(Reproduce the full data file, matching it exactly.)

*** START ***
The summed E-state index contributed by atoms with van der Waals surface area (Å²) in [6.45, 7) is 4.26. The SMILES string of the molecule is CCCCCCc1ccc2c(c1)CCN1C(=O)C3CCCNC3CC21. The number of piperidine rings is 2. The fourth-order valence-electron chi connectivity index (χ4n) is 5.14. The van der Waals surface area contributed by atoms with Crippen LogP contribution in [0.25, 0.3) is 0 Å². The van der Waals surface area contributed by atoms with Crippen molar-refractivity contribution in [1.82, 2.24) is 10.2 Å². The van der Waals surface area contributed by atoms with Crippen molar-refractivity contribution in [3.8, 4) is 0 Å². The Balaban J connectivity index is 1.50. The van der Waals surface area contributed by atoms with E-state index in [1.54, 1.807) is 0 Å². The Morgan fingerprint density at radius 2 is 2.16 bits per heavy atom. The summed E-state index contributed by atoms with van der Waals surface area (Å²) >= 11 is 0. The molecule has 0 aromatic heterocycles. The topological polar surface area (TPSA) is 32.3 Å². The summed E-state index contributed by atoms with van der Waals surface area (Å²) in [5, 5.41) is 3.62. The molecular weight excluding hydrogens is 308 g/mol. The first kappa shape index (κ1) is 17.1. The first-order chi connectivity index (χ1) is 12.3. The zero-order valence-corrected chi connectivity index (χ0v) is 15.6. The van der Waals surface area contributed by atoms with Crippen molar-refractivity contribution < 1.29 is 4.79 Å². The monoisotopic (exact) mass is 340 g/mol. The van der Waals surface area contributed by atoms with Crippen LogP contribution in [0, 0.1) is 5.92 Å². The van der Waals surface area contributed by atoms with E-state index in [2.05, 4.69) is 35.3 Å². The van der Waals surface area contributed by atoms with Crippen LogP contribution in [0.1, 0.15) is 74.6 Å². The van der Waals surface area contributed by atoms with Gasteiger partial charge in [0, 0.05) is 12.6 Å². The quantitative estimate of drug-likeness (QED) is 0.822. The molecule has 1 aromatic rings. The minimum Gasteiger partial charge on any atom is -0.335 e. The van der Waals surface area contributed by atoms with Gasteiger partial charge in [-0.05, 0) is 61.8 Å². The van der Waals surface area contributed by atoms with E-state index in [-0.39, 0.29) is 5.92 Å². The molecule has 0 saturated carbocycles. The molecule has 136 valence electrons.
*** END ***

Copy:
The summed E-state index contributed by atoms with van der Waals surface area (Å²) in [6.45, 7) is 4.26. The SMILES string of the molecule is CCCCCCc1ccc2c(c1)CCN1C(=O)C3CCCNC3CC21. The number of piperidine rings is 2. The fourth-order valence-electron chi connectivity index (χ4n) is 5.14. The van der Waals surface area contributed by atoms with Crippen LogP contribution in [0.25, 0.3) is 0 Å². The van der Waals surface area contributed by atoms with Crippen molar-refractivity contribution in [1.82, 2.24) is 10.2 Å². The van der Waals surface area contributed by atoms with Crippen molar-refractivity contribution in [3.8, 4) is 0 Å². The Balaban J connectivity index is 1.50. The van der Waals surface area contributed by atoms with E-state index in [1.54, 1.807) is 0 Å². The Morgan fingerprint density at radius 2 is 2.16 bits per heavy atom. The summed E-state index contributed by atoms with van der Waals surface area (Å²) >= 11 is 0. The molecule has 0 aromatic heterocycles. The topological polar surface area (TPSA) is 32.3 Å². The summed E-state index contributed by atoms with van der Waals surface area (Å²) in [5, 5.41) is 3.62. The molecular weight excluding hydrogens is 308 g/mol. The first kappa shape index (κ1) is 17.1. The first-order chi connectivity index (χ1) is 12.3. The zero-order valence-corrected chi connectivity index (χ0v) is 15.6. The van der Waals surface area contributed by atoms with Crippen molar-refractivity contribution < 1.29 is 4.79 Å². The monoisotopic (exact) mass is 340 g/mol. The van der Waals surface area contributed by atoms with Crippen LogP contribution in [0, 0.1) is 5.92 Å². The van der Waals surface area contributed by atoms with E-state index in [2.05, 4.69) is 35.3 Å². The van der Waals surface area contributed by atoms with Crippen LogP contribution in [0.1, 0.15) is 74.6 Å². The van der Waals surface area contributed by atoms with Gasteiger partial charge in [0, 0.05) is 12.6 Å². The quantitative estimate of drug-likeness (QED) is 0.822. The molecule has 1 aromatic rings. The minimum Gasteiger partial charge on any atom is -0.335 e. The van der Waals surface area contributed by atoms with Gasteiger partial charge in [-0.05, 0) is 61.8 Å². The van der Waals surface area contributed by atoms with E-state index in [-0.39, 0.29) is 5.92 Å². The molecule has 0 saturated carbocycles. The molecule has 136 valence electrons.